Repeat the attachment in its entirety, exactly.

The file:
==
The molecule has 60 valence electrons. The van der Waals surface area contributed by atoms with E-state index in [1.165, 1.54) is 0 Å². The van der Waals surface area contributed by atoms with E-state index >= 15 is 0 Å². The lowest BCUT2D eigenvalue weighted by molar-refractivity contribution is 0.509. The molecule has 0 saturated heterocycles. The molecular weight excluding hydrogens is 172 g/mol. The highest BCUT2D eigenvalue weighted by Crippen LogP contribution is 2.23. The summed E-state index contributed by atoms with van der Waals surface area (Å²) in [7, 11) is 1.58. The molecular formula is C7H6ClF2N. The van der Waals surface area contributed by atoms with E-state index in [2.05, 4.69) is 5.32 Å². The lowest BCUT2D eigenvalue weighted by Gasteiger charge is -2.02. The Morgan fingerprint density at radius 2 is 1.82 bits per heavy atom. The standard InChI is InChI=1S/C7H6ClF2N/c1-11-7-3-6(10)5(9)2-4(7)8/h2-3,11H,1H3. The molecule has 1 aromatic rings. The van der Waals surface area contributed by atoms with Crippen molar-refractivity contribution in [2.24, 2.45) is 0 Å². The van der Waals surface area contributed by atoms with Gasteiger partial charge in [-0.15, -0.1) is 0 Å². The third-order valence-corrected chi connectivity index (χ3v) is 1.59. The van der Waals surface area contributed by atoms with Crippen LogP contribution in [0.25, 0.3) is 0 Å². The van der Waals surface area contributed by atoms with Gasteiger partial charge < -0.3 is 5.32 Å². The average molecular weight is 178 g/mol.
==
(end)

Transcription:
The molecule has 60 valence electrons. The van der Waals surface area contributed by atoms with E-state index in [1.165, 1.54) is 0 Å². The van der Waals surface area contributed by atoms with E-state index >= 15 is 0 Å². The lowest BCUT2D eigenvalue weighted by molar-refractivity contribution is 0.509. The molecule has 0 saturated heterocycles. The molecular weight excluding hydrogens is 172 g/mol. The highest BCUT2D eigenvalue weighted by Crippen LogP contribution is 2.23. The summed E-state index contributed by atoms with van der Waals surface area (Å²) in [7, 11) is 1.58. The molecular formula is C7H6ClF2N. The van der Waals surface area contributed by atoms with E-state index in [2.05, 4.69) is 5.32 Å². The lowest BCUT2D eigenvalue weighted by Gasteiger charge is -2.02. The Morgan fingerprint density at radius 2 is 1.82 bits per heavy atom. The standard InChI is InChI=1S/C7H6ClF2N/c1-11-7-3-6(10)5(9)2-4(7)8/h2-3,11H,1H3. The molecule has 1 aromatic rings. The van der Waals surface area contributed by atoms with Crippen molar-refractivity contribution in [2.24, 2.45) is 0 Å². The van der Waals surface area contributed by atoms with Gasteiger partial charge in [-0.15, -0.1) is 0 Å². The third-order valence-corrected chi connectivity index (χ3v) is 1.59. The van der Waals surface area contributed by atoms with Crippen LogP contribution in [0.25, 0.3) is 0 Å². The van der Waals surface area contributed by atoms with Gasteiger partial charge < -0.3 is 5.32 Å². The average molecular weight is 178 g/mol.